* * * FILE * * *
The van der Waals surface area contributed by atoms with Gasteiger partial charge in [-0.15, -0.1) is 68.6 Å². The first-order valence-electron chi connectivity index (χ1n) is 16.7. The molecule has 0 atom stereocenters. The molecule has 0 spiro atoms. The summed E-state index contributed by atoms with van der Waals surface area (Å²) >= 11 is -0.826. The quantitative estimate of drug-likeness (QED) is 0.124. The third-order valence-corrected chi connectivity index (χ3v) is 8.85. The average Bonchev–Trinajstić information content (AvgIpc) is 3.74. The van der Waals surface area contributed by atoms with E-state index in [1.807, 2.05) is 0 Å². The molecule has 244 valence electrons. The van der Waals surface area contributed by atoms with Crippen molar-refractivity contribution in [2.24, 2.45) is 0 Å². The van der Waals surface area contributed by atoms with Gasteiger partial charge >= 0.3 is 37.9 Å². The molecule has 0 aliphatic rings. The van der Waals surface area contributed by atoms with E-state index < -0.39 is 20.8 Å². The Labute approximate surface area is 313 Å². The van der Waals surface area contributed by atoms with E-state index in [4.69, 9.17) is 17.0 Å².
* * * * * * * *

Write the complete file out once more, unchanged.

The van der Waals surface area contributed by atoms with Gasteiger partial charge in [-0.15, -0.1) is 68.6 Å². The first-order valence-electron chi connectivity index (χ1n) is 16.7. The molecule has 0 atom stereocenters. The molecule has 0 spiro atoms. The summed E-state index contributed by atoms with van der Waals surface area (Å²) >= 11 is -0.826. The quantitative estimate of drug-likeness (QED) is 0.124. The third-order valence-corrected chi connectivity index (χ3v) is 8.85. The average Bonchev–Trinajstić information content (AvgIpc) is 3.74. The van der Waals surface area contributed by atoms with E-state index in [1.807, 2.05) is 0 Å². The molecule has 244 valence electrons. The van der Waals surface area contributed by atoms with Crippen molar-refractivity contribution in [2.24, 2.45) is 0 Å². The van der Waals surface area contributed by atoms with Gasteiger partial charge >= 0.3 is 37.9 Å². The molecule has 0 aliphatic rings. The van der Waals surface area contributed by atoms with E-state index < -0.39 is 20.8 Å². The Labute approximate surface area is 313 Å². The van der Waals surface area contributed by atoms with E-state index in [4.69, 9.17) is 17.0 Å².